To view the infrared light stretching across the universe from faint, faraway objects, the Webb telescope must remain cold and stable. “To protect the telescope from external sources of light and heat (like the sun, Earth and moon) as well as from heat emitted by the observatory itself, Webb has a five-layer, tennis court-sized sunshield that acts like a parasol providing shade” (jwst.nasa.gov). The telescope will always be on the dark side of the Earth from the sun; and the sunshield will always stay between the Earth, sun or moon and the telescope’s iconic golden hexagonal mirrors.
What Will We See?
If all the complex calculations, manufacturing, spaceflight, deployment and operation of the James Webb Space Telescope succeed, what will it see?
It will fill a crucial void in mankind’s armory of observatories and spacecraft, viewing the universe in the near-infrared and mid-infrared with a robust set of optical and other scientific instruments.
This infrared telescope will peer through the dust of the ultraviolet images for which Hubble has become famous. It will see light from much farther away and, consequently, from further back in time. Astrophysicist Matt Mountain said: “The real excitement of the James Webb will be the things that we didn’t anticipate. Whenever you go into the unknown, you discover things you didn’t expect, and those are going to be the most interesting of all.”
Our Universe Dream
The Hubble Space Telescope launched about four months after the Philadelphia Church of God, publisher of the Trumpet, began in December 1989. pcg Pastor General Gerald Flurry has repeatedly drawn attention to the images it has captured as an inspiring view into the universe and the future of mankind. He said in a 2013 Key of David program titled “Our Awesome Universe Potential,” “I strongly believe that God had a hand in the success of the Hubble Space Telescope.”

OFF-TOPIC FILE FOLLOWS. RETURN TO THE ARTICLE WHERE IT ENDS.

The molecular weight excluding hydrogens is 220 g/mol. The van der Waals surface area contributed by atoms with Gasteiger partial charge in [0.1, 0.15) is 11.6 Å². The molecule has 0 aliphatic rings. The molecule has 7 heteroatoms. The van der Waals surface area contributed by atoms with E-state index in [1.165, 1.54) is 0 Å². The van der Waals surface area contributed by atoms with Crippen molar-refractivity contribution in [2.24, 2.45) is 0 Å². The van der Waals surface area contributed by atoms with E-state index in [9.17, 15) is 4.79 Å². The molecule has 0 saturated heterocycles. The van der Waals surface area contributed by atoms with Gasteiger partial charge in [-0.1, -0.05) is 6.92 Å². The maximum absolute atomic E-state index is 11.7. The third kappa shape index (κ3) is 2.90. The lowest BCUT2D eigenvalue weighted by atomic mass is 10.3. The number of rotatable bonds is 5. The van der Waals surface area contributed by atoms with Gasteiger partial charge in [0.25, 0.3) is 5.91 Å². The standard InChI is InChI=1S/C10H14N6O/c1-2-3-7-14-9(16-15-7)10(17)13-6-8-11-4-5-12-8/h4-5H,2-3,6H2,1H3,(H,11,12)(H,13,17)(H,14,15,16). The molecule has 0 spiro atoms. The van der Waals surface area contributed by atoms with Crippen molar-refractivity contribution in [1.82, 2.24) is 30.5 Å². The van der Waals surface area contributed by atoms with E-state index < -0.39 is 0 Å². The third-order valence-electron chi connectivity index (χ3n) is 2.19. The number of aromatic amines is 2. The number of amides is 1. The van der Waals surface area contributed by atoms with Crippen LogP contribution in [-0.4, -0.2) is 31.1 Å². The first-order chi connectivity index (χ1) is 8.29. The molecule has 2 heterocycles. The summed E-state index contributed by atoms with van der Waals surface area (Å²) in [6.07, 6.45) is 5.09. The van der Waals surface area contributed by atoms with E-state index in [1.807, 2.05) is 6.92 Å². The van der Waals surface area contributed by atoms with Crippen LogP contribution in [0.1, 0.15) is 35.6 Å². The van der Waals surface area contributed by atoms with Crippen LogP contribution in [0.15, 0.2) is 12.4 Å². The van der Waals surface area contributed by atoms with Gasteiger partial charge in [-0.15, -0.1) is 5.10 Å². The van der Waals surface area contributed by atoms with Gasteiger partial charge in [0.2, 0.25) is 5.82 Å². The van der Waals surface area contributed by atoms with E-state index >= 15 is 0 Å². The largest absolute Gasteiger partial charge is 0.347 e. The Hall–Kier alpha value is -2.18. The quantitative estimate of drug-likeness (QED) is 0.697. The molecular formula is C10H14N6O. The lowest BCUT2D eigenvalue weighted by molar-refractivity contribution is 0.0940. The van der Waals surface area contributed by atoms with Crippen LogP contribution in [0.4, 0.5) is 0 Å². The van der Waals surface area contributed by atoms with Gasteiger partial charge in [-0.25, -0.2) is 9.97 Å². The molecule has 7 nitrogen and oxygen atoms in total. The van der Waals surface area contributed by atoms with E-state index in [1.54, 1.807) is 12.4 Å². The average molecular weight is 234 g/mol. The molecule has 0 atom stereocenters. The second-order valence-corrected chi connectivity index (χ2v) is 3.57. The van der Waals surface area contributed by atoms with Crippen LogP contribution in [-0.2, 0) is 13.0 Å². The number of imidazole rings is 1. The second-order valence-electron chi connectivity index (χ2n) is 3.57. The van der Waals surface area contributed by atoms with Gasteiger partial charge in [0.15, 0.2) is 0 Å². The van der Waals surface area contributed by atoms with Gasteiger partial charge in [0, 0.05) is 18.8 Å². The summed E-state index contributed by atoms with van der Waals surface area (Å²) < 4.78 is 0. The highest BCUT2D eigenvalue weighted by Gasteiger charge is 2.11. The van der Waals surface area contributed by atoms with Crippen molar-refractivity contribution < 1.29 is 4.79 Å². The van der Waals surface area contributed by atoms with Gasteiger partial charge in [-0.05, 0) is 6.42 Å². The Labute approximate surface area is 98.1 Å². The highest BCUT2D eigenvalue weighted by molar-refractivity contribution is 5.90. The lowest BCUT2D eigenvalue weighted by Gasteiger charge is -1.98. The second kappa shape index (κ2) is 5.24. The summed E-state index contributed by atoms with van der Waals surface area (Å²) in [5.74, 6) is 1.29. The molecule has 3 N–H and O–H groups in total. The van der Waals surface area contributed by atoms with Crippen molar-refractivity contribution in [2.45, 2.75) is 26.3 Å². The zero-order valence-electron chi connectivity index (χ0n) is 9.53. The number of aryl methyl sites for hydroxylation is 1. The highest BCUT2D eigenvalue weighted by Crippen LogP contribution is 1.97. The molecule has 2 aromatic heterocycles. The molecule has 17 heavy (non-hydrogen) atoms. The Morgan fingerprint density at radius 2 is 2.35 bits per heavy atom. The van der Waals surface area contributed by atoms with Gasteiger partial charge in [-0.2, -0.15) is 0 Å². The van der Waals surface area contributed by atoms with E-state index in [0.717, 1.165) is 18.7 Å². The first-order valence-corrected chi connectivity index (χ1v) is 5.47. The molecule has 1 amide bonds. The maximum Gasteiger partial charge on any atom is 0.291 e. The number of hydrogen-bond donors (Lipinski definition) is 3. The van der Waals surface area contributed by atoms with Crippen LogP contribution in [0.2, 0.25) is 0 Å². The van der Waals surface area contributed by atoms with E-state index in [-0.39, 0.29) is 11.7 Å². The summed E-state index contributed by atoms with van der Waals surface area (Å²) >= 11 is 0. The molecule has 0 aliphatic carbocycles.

Webb is nasa’s successor to Hubble. What then are the implications for this project?
King David wrote, “The heavens declare the glory of God; and the firmament sheweth his handywork” (Psalm 19:1). Does God want us to see more of what He created? Does He want to give us an even more vivid understanding of His mind and power?
The James Webb Space Telescope has been delayed extensively and repeatedly, and it remains one tiny mishap away from complete failure. But if it succeeds, it might be an indicator that God has a hand in this mission too.
Whatever new vistas may be unveiled in space—whatever unexpected discoveries—whatever is seen in the depths of the vast unknown—it is actually linked with the destiny of the human beings who are straining so hard to peer through the heavens.
Mr. Flurry wrote in the May-June 2021 Trumpet, “Here is a most exciting truth, revealed in your Bible: The condition of these planets is closely linked with your incredible human potential!” He wrote that, as inspiring as the February landing of the Perseverance rover on Mars was, “this biblical truth makes it a million times more so.”
“In this convulsing world, we need our universe dream,” Mr. Flurry wrote. “We need to see the stupendous possibility and the eternal majesty God is offering human beings. … Nothing can stimulate our imagination like comprehending our universe potential!” (ibid).
God plainly declares to any who will believe not only that He created the universe but that He created it to be populated (Isaiah 45:18). It’s His zealous desire to plant it with life and to build His God Family forever throughout the cosmos (Isaiah 51:16). That is what we are seeing when we look at the stars.
The James Webb Space Telescope should light our imaginations on fire and motivate us to search God’s Word for the reason for the heavens! Looking into your own Bible, you can see beyond Hubble and beyond the James Webb to a vast, ever-expanding universe—a truly immense inheritance awaiting mankind.